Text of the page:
The Fresh Loaf

News & Information for Amateur Bakers and Artisan Bread Enthusiasts

High Gluten puzzle.

rdphillip's picture
rdphillip

High Gluten puzzle.

My wife mail ordered some high gluten flour from King Arthur Flour for our anniversary a few weeks ago, and I used it to make bagels. This is the first time I've used high gluten flour and the flavour was truly wonderful. My puzzle is this: was it really the high gluten content or just the fresh flour that I tasted?  How exactly does high gluten flour contribute to the taste of the bagel? I'm not questioning the effect of the gluten on the texture of the bagel, (they were noticeably firmer) just its contribution to the taste.

Elagins's picture
Elagins

the question really is a lot more complex than that. generally, high gluten flours like KA's Sir Lancelot and General Mills All Trumps come from hard red spring wheat, which has a much higher protein content than softer wheats. The thing about bagels is that they also use malt, which is iteself a flavoring agent, and also, if you followed a traditional recipe, are retarded for at least 12 hours. also, whether or not you used a pre-ferment will have impact on the flavor.

assuming you (a) used a pre-ferment (as Reinhart does in BBA), (b) retarded the ferment by chilling the dough, and (c) used diastatic malt, which increases the amylase enzymes available, those three steps will contribute more to the bagels' flavor than the 1% or so difference in protein between high-gluten and a strong- to regular bread flour.

simple question, but not a simple answer, since there are so many factors that contribute to breads' (and bagels') flavor.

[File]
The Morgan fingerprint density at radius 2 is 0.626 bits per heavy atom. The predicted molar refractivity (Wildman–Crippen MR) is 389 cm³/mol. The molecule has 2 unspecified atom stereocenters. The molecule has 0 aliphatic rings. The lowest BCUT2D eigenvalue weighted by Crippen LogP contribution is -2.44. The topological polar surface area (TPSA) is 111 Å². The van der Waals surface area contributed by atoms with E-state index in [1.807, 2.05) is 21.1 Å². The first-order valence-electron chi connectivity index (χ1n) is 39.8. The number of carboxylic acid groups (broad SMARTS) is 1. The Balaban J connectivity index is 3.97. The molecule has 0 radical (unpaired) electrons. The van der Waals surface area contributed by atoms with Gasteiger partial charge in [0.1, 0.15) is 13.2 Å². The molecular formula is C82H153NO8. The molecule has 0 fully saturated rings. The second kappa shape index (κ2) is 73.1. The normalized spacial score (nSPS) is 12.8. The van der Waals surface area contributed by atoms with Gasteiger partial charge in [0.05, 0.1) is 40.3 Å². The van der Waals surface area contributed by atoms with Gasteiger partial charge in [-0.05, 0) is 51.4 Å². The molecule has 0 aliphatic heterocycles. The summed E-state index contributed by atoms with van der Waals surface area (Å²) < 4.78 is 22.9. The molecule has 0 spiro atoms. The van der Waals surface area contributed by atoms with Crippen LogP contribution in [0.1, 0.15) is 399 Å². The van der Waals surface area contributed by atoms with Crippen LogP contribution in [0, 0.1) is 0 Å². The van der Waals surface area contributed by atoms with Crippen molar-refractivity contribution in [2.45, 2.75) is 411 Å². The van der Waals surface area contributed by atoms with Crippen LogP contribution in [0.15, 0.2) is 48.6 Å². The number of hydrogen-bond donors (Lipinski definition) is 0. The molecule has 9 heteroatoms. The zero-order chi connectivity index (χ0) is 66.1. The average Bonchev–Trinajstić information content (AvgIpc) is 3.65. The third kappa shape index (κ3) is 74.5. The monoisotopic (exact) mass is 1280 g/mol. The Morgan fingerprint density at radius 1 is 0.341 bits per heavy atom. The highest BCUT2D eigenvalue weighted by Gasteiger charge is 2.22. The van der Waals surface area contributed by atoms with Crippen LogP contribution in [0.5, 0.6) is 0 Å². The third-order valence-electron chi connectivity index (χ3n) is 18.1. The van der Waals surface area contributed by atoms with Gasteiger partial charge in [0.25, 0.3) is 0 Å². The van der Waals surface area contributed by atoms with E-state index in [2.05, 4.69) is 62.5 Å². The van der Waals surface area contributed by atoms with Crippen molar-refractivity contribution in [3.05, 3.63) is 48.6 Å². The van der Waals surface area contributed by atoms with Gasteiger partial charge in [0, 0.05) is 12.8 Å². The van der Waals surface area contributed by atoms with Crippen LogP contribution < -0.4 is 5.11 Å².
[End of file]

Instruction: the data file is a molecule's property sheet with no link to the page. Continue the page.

what's important is that you ended up with a bagel you were very happy with. beyond that, you may want to freeze a few of the Sir Lancelot batch (they freeze very well), and then bake a batch using your previous flour, then compare and contrast. as long as you keep the other variables pretty much identical, this is the best way to determine how much of a contribution the flour made.

Stan Ginsberg
www.nybakers.com

rdphillip's picture
rdphillip

Thanks for the reply Stan, you clearly know bagels. I basically used a "sourdough" bagel recipe from Reinhart's "Crust and Crumb" except that I don't maintain my starter in the same way. It does call for retarding the dough, and for malt syrup or honey. I use honey for the same reason I use bread flour...I can't find a store that sells it here in the East Tennessee area where I live.


I've used this recipie many times and the only difference this time was the flour, so I'm fairly sure that the improved flavour is coming from the flour. It may be the quality of the flour, however, and not the gluten content. I am very happy with the result, but the reason for my post is to try and find out if a higher quality bread flour would produce similar resuts. If I have to mail order the flour to get these results it will have to be a very occasional pleasure (I do notice that you sell flour as well...I mean no offense, its just that I can't justify the expense on our current budget :-))

Elagins's picture
Elagins

it's entirely possible that the flour is intrinsically better. if you've been buying supermarket bread flour, it matters whether you're buying a generic store-brand "bread flour" or one of the national brands like Better for Bread or Harvest King, or even KA Bread Flour (if it's available in your area).

Over the years I've used both premium and store-brand flours, and believe me, there's a huge difference between them, to the point where the flavor benefits of extra cost per pound far outweigh cost savings at the expense of flavor.

I don't know how often you bake, or what your budget constraints are: these are hard times for a lot of folks -- but I do know that there's also a powerful economic benefit to home baking that only enhances the obvious pleasures of making and eating my own bread.

Taking that extra financial step is a decision that a lot of people have to think twice about, but it's one that, in my view, is well worth the little bit of extra pain involved. And now that you've come closer to what bagels can be, you have to know that it will be hard going back.

Stan

Yumarama's picture
Yumarama

Look for a Brew Your Own Beer shop, they'll sell Malt Syrup and much cheaper than you'd find it anywhere else.

rdphillip's picture
rdphillip

Well, Stan your words are true enough. And thanks for the suggestion rainbowz, I'm excited to see what I can find.


David.